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The Lake News Online
  • Sunrise Beach FPD improves insurance rating

  • After a review last year by the Insurance Services Organization (ISO), the Sunrise Beach Fire Protection District recently received official notification that the department had improved its ISO rating throughout its service territory.
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    • By the numbers

      211 of 1,832 ISO-rated fire departments in Missouri are Class 5
      333 fire departments in Missouri have a higher rating than Class 5
      47 percent approximately of the cost of the 2013 levy...

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      By the numbers

      211 of 1,832 ISO-rated fire departments in Missouri are Class 5

      333 fire departments in Missouri have a higher rating than Class 5

      47 percent approximately of the cost of the 2013 levy increase could be saved by some residents with the improved rating

      12-14 months the district plans to seek another ISO evaluation to try to drop to Class 4 without a tax increase

  • After a review last year by the Insurance Services Organization (ISO), the Sunrise Beach Fire Protection District recently received official notification that the department had improved its ISO rating throughout its service territory.
    The rating has gone from a split Class 6 to a Class 5 for the entire district, but Chief Dennis Reilly says plans are already in the works to seek another review in hopes of improving the rating further.
    In this case, the split classification meant that the Class 6 rating only applied to homes within 1 1/2 miles of an SBFPD fire station or within 1,000 feet of a fire hydrant. The new classification applies to all district residents who live within five road miles of a station.
    Some insurance companies use the ISO rating in calculations for insurance premiums on homes and other buildings. For homeowners using these insurance companies, a rating improvement means savings which varies by insurance carrier and other factors of the individual structure. The new classification will be effective in October.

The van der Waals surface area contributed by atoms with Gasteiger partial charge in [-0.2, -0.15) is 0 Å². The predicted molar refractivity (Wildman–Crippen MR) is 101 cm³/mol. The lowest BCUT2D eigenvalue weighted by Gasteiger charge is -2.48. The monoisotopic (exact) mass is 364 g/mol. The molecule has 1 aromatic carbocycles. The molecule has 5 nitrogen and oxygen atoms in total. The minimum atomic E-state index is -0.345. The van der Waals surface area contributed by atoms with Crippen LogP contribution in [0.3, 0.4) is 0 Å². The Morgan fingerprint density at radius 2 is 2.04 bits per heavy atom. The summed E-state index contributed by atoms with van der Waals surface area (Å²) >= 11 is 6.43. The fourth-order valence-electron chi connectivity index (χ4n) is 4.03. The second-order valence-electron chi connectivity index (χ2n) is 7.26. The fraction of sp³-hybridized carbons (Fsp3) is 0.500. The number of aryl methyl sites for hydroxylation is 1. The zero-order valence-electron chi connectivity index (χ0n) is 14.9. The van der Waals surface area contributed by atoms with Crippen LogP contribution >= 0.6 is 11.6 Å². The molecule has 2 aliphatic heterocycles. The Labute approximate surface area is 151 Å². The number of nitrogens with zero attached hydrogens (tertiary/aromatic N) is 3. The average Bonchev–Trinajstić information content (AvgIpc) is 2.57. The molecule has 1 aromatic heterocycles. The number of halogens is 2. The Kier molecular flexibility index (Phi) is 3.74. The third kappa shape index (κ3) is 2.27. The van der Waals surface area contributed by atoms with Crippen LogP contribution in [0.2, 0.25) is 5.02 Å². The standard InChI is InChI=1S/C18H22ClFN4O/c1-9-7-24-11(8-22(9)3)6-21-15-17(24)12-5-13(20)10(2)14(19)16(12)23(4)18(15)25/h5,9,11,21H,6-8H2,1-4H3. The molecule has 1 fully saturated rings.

The last time the district was reviewed was in 1998. On its own, ISO does evaluations approximately every 10 years, but departments can reach out and request a review to improve its rating sooner.
    The district plans to ask ISO evaluators back in 12-14 months to try to lower the rating to a Class 4.
    The difference in insurance costs would help offset and possibly provide net savings for some homeowners within the district following a 7 cent levy increase approved last year.
    Some of the areas of improvement in the 2013 review included engine companies, reserve engine companies, training, distribution of resources, water system, hydrants and hydrant inspections.
    Several of the improvements the department has made recently, however, were not included in the ISO field review in October 2013, says Reilly, such as the training points for the new Recruit Fire Academy. The pre-planning for commercial structures that the department has been working - which falls under training as well - also garnered few of the possible points because the database for all of them had not yet been established.
    Personnel points went down slightly due to a smaller volunteer firefighter roster than in 1998. The new staffing financed by last year's levy increase was not included in the evaluation as the new revenue and hires had not yet occurred.
    Since the ISO evaluation, the department is also taking steps to better utilize tracking software to make sure it is hitting the training and community risk reduction goals set by ISO.
    A category outside the department's hands - communications - should see major improvement soon with Camden County Dispatch now in the process of updating to the enhanced 911 system.
    About ISO ratings
    In its Public Protection Classification Service, ISO collects data from fire departments and rates them based on standards set in its Fire Suppression Rating Schedule.
    Page 2 of 2 - Ratings are assigned on a scale of 1 to 10 with a lower number being better and 10 representing no recognized fire protection.
    Focus for some fire departments, including the SBFPD, has shifted of late away from ISO ratings as it appears less underwriters are using the evaluation - instead going with other calculations to determine fire risk.
    But, says Reilly, with some insurance companies still using ISO, they will continue to try to get the best possible rating within cost effective means that also fit within the department's long range plans to continue to improve service.
    While another fire house with additional apparatus might serve to boost its score with ISO by putting more houses within closer range of a station, the fire house would not be staffed and would likely see little activity. Its mere presence is what ISO is concerned with, says Reilly.
    He has shifted the focus of the department instead to more staffing and training as part of its efforts for better service overall. In the next few years, the department would like to be able to man a second station around the clock to improve as a more effective plan to do that through faster response times.

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